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'I know You’re out there', a Group Show Curated By Lolita, Paris

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There were no standards for him except this he could make for himself. There were no standards for him because he could not accept the definitions, the hideously mechanical jargon of the age. He saw no-one around him worth his envy, did not believe in the vast, grey sleep which was called security, did not believe in the cures, panaceas, and slogans which afflicted the world he knew; and this meant that he had to create his standards and make up his definitions as he went along. It was up to him to find out who he was, and it was his necessity to do this, so far as the witch doctors of the time were concerned, alone.

Another Country, James Baldwin, 1962


I know You’re out there
is a collective show searching for answers to the ideological and systemic collapse.

These explorations paved with love, naïvety and sensuality lean on exercising researches for alternatives. 

The show talks about ruins and reconstruction, about a generation cultivating hope in despair, and cultivating, in fine, the opposition. In this deserted apartment are exposed crafted artworks highliting both the action done and the individual making. Showcasing the handmade appears as a will to go back to some honesty and evokes a generational position hesitating between a progressive and a reactionary society, between opening and contraction, a generation that emphasizes the affects in these in-betweens, affects erected as the ultimate safe space.

The programmed performances take place in the heart of the scenography since they act as the expression of both vulnerability and hope. A way to draw an emotional territory facing the failure of society and a convocation of the viewer to reflect his own constructions.

«I know You’re out there» creates a space for revelations where intimacy is a shelter as well as a place for emancipation: it looks as much at the artwork as at the artist. The presented videos give a place to the artist-author. The latter appears as a character both through the point of view and the reality-fiction tonality; himself/herself is the hook of the story. 

These narratives try to establish a link.

The conference cycle is to evoke the main lines of the exhibition and to process and question new alternatives and states of play.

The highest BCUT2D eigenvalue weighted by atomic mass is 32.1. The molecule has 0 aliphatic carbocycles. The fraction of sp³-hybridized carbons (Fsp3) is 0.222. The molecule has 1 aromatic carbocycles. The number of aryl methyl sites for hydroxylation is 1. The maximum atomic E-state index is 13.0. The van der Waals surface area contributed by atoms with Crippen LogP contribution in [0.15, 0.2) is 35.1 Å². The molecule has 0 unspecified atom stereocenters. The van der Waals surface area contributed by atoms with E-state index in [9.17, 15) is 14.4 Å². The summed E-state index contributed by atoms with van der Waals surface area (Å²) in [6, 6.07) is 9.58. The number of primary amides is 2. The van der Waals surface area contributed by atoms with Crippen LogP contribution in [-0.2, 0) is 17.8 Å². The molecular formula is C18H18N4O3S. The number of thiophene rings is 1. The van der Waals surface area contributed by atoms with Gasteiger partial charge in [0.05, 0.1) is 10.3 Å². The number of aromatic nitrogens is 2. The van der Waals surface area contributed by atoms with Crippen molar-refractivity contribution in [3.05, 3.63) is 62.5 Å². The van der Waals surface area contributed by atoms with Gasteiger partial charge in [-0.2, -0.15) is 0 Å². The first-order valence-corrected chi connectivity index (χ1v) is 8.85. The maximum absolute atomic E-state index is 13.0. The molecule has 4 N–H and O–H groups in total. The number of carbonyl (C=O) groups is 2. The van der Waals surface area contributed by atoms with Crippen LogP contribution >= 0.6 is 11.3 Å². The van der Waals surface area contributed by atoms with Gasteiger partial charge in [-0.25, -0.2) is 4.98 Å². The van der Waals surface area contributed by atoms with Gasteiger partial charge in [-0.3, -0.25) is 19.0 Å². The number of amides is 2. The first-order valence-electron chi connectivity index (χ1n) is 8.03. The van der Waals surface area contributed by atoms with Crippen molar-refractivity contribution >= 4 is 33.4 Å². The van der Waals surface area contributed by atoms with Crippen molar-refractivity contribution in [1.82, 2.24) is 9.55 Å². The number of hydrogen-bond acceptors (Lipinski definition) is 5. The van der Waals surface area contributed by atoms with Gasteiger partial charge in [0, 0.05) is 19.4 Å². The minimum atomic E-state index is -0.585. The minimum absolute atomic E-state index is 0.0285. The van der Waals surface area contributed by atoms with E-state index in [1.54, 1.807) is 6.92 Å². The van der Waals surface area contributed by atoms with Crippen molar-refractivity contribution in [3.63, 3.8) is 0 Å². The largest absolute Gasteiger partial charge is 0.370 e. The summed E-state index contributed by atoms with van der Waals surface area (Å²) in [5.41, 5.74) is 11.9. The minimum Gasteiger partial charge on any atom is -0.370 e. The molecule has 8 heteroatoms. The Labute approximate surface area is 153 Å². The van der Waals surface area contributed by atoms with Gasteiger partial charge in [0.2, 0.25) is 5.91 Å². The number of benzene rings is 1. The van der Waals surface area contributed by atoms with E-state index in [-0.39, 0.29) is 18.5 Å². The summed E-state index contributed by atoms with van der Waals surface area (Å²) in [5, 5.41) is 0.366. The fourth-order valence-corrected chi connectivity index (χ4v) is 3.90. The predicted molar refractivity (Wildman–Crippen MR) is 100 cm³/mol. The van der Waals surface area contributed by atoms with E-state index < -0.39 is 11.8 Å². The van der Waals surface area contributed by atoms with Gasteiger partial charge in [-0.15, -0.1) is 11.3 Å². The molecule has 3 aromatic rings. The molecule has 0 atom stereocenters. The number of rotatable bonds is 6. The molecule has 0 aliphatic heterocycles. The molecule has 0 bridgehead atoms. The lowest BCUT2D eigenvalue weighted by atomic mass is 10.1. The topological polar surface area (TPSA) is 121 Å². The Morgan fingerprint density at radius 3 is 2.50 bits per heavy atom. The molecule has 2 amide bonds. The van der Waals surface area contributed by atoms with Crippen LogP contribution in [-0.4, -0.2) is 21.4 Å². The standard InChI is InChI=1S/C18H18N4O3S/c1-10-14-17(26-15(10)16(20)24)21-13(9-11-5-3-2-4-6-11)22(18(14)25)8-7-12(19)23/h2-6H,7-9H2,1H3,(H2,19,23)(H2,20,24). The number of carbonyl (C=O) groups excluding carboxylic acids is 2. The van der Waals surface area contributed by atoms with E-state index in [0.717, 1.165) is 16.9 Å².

In a landscape of distress, we speak of hope, other possibilities and joy like tools for revolt and refusal.

27.6.19 — 4.7.19

Pauline Perplexe, Flora Citroën, Gaëlle Choisne, Liv Schulman, Thomas Liu le lann, Jehane Mahmoud, Johan Papaconstantino, Simon Brossard, Julie Villard, Lisa Signorini, Félise de Conflans, Mehdi Besnainou, Camille Alena, Gaadjika, Apollinaria Broche, Hugs’n’Drugs, Eden Tinto Collins, Tom Volkaert

Photo by Romain Darnaud

Curated by Lolita

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'Ø' by Andrea Nacciarriti at DISPLAY, Parma

'Vore' by Jenkin van Zyl at Rose Easton, London

'Bigag & The Bando' by Theodor Nymark at aaaa Nordhavn, Copenhagen

'Mitla' by Andy Medina at Estrella Gallery, New York

'INSIDE OUT' by Poupak Sarah Shoughi at Herrretics, Derbyshire

'LIBERTY' by Débora Delmar at GALLLERIA PÌU, Bologna

'HEARTH' by Liam Denny at Greenhouse Off-Site, Melbourne

'CANDALÙ' by Rachele Maistrello at Almanac, Turin

'Thought-Forms' by Andy Ralph Presented by Final Hot Desert, Nephi, Utah

'The Laws Of Hospitality' by Travis John Ficarra at Lindberg Galleries, Melbourne

'Firmament' by Aaron Christopher Rees at NAP Contemporary, Mildura

'Take The Day Out In Baskets', Group Show at St. Chads, London

'Open Shut Them' by Michala Paludan at C.C.C., Copenhagen

'ELEPHANT’S LEG', Group Show at TONUS, Paris

'Liz's Childhood Computer: 2003-2005' by Liz Vitlin at Prairie, Chicago

'Agua Malva' by Elizabeth Burmann Littin at LOCAL, Santiago

'Decomposition Evaluation' by SoiL Thornton at Kunstverein Bielefeld

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